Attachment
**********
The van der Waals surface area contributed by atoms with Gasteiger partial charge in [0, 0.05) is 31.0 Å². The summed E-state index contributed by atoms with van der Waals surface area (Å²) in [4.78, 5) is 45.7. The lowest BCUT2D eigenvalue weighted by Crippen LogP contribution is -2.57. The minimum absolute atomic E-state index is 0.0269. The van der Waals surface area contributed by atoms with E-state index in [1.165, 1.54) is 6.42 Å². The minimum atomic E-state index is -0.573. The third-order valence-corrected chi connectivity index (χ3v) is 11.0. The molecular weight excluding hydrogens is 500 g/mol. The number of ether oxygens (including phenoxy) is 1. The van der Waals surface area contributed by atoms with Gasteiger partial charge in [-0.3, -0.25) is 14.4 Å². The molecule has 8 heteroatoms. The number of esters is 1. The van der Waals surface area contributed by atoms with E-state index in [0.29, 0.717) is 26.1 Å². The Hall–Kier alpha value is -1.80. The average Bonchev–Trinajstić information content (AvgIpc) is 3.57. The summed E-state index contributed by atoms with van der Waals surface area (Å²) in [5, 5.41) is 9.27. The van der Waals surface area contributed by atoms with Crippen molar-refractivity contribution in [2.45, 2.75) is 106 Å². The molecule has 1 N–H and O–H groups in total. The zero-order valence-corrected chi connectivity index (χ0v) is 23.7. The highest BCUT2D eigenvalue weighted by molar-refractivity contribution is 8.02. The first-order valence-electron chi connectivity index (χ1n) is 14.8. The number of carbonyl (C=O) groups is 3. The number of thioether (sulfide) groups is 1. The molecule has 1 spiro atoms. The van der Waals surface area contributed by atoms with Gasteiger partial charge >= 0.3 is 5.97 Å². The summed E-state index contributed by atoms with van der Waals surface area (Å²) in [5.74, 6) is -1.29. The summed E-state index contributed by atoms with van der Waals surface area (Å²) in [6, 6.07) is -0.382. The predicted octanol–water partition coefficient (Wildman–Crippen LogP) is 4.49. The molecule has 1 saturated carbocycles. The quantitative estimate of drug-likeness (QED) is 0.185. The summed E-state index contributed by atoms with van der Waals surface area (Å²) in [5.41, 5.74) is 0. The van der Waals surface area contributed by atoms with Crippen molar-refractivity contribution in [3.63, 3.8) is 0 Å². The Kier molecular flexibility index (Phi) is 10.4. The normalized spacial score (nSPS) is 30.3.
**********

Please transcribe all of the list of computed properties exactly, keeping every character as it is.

The van der Waals surface area contributed by atoms with Gasteiger partial charge in [0, 0.05) is 31.0 Å². The summed E-state index contributed by atoms with van der Waals surface area (Å²) in [4.78, 5) is 45.7. The lowest BCUT2D eigenvalue weighted by Crippen LogP contribution is -2.57. The minimum absolute atomic E-state index is 0.0269. The van der Waals surface area contributed by atoms with E-state index in [1.165, 1.54) is 6.42 Å². The minimum atomic E-state index is -0.573. The third-order valence-corrected chi connectivity index (χ3v) is 11.0. The molecular weight excluding hydrogens is 500 g/mol. The number of ether oxygens (including phenoxy) is 1. The van der Waals surface area contributed by atoms with Gasteiger partial charge in [-0.3, -0.25) is 14.4 Å². The molecule has 8 heteroatoms. The number of esters is 1. The van der Waals surface area contributed by atoms with E-state index in [0.29, 0.717) is 26.1 Å². The Hall–Kier alpha value is -1.80. The average Bonchev–Trinajstić information content (AvgIpc) is 3.57. The summed E-state index contributed by atoms with van der Waals surface area (Å²) in [5, 5.41) is 9.27. The van der Waals surface area contributed by atoms with Crippen molar-refractivity contribution in [2.45, 2.75) is 106 Å². The molecule has 1 N–H and O–H groups in total. The zero-order valence-corrected chi connectivity index (χ0v) is 23.7. The highest BCUT2D eigenvalue weighted by molar-refractivity contribution is 8.02. The first-order valence-electron chi connectivity index (χ1n) is 14.8. The number of carbonyl (C=O) groups is 3. The number of thioether (sulfide) groups is 1. The molecule has 1 spiro atoms. The van der Waals surface area contributed by atoms with Gasteiger partial charge >= 0.3 is 5.97 Å². The summed E-state index contributed by atoms with van der Waals surface area (Å²) in [5.74, 6) is -1.29. The summed E-state index contributed by atoms with van der Waals surface area (Å²) in [6, 6.07) is -0.382. The predicted octanol–water partition coefficient (Wildman–Crippen LogP) is 4.49. The molecule has 1 saturated carbocycles. The quantitative estimate of drug-likeness (QED) is 0.185. The summed E-state index contributed by atoms with van der Waals surface area (Å²) in [5.41, 5.74) is 0. The van der Waals surface area contributed by atoms with Crippen molar-refractivity contribution in [3.63, 3.8) is 0 Å². The Kier molecular flexibility index (Phi) is 10.4. The normalized spacial score (nSPS) is 30.3.